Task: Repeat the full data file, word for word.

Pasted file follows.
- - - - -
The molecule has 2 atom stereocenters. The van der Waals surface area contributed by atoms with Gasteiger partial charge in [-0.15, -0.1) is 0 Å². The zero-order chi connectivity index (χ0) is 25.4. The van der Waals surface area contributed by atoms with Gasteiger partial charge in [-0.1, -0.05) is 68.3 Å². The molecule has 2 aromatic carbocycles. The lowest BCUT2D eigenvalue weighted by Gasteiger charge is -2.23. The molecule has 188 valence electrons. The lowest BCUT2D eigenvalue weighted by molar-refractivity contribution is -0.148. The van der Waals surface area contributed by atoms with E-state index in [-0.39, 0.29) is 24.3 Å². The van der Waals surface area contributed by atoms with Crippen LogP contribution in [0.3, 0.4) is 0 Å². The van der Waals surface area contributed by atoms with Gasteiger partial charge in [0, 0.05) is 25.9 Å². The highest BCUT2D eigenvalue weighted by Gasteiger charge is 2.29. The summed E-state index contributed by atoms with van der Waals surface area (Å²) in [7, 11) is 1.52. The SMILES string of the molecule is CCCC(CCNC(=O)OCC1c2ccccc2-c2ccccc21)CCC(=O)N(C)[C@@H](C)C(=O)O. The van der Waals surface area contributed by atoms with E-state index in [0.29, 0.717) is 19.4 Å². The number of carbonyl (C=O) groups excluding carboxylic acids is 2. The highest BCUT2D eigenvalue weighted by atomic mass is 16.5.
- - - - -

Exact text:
The molecule has 2 atom stereocenters. The van der Waals surface area contributed by atoms with Gasteiger partial charge in [-0.15, -0.1) is 0 Å². The zero-order chi connectivity index (χ0) is 25.4. The van der Waals surface area contributed by atoms with Gasteiger partial charge in [-0.1, -0.05) is 68.3 Å². The molecule has 2 aromatic carbocycles. The lowest BCUT2D eigenvalue weighted by Gasteiger charge is -2.23. The molecule has 188 valence electrons. The lowest BCUT2D eigenvalue weighted by molar-refractivity contribution is -0.148. The van der Waals surface area contributed by atoms with E-state index in [-0.39, 0.29) is 24.3 Å². The van der Waals surface area contributed by atoms with Crippen LogP contribution in [0.3, 0.4) is 0 Å². The van der Waals surface area contributed by atoms with Gasteiger partial charge in [0, 0.05) is 25.9 Å². The highest BCUT2D eigenvalue weighted by Gasteiger charge is 2.29. The summed E-state index contributed by atoms with van der Waals surface area (Å²) in [7, 11) is 1.52. The SMILES string of the molecule is CCCC(CCNC(=O)OCC1c2ccccc2-c2ccccc21)CCC(=O)N(C)[C@@H](C)C(=O)O. The van der Waals surface area contributed by atoms with E-state index in [0.29, 0.717) is 19.4 Å². The number of carbonyl (C=O) groups excluding carboxylic acids is 2. The highest BCUT2D eigenvalue weighted by atomic mass is 16.5.